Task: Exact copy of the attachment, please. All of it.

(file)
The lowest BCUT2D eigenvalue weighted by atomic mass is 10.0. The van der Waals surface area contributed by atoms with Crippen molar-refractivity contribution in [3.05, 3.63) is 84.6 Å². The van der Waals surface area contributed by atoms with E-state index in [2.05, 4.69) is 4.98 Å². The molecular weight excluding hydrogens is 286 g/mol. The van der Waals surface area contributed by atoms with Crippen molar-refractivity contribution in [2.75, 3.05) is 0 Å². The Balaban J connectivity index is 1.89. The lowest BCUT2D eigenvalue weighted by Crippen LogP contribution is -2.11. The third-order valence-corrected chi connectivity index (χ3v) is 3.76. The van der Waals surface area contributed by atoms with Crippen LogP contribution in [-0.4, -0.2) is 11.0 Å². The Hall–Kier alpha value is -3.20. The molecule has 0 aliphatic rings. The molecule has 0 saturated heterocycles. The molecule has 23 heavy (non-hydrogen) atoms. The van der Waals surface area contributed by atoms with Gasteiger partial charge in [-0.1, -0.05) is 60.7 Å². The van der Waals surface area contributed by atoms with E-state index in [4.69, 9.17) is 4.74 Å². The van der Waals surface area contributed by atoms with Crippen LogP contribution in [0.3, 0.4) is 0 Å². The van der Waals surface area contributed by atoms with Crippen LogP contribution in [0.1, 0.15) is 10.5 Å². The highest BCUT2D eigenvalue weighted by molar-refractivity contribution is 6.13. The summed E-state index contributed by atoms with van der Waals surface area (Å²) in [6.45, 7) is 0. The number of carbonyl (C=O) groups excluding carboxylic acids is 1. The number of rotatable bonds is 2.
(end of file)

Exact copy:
The lowest BCUT2D eigenvalue weighted by atomic mass is 10.0. The van der Waals surface area contributed by atoms with Crippen molar-refractivity contribution in [3.05, 3.63) is 84.6 Å². The van der Waals surface area contributed by atoms with E-state index in [2.05, 4.69) is 4.98 Å². The molecular weight excluding hydrogens is 286 g/mol. The van der Waals surface area contributed by atoms with Crippen molar-refractivity contribution in [2.75, 3.05) is 0 Å². The Balaban J connectivity index is 1.89. The lowest BCUT2D eigenvalue weighted by Crippen LogP contribution is -2.11. The third-order valence-corrected chi connectivity index (χ3v) is 3.76. The van der Waals surface area contributed by atoms with Crippen LogP contribution in [-0.4, -0.2) is 11.0 Å². The Hall–Kier alpha value is -3.20. The molecule has 0 aliphatic rings. The molecule has 0 saturated heterocycles. The molecule has 23 heavy (non-hydrogen) atoms. The van der Waals surface area contributed by atoms with Gasteiger partial charge in [-0.1, -0.05) is 60.7 Å². The van der Waals surface area contributed by atoms with E-state index in [4.69, 9.17) is 4.74 Å². The van der Waals surface area contributed by atoms with Crippen LogP contribution in [0.3, 0.4) is 0 Å². The van der Waals surface area contributed by atoms with Crippen LogP contribution in [0.1, 0.15) is 10.5 Å². The highest BCUT2D eigenvalue weighted by molar-refractivity contribution is 6.13. The summed E-state index contributed by atoms with van der Waals surface area (Å²) in [6.45, 7) is 0. The number of carbonyl (C=O) groups excluding carboxylic acids is 1. The number of rotatable bonds is 2.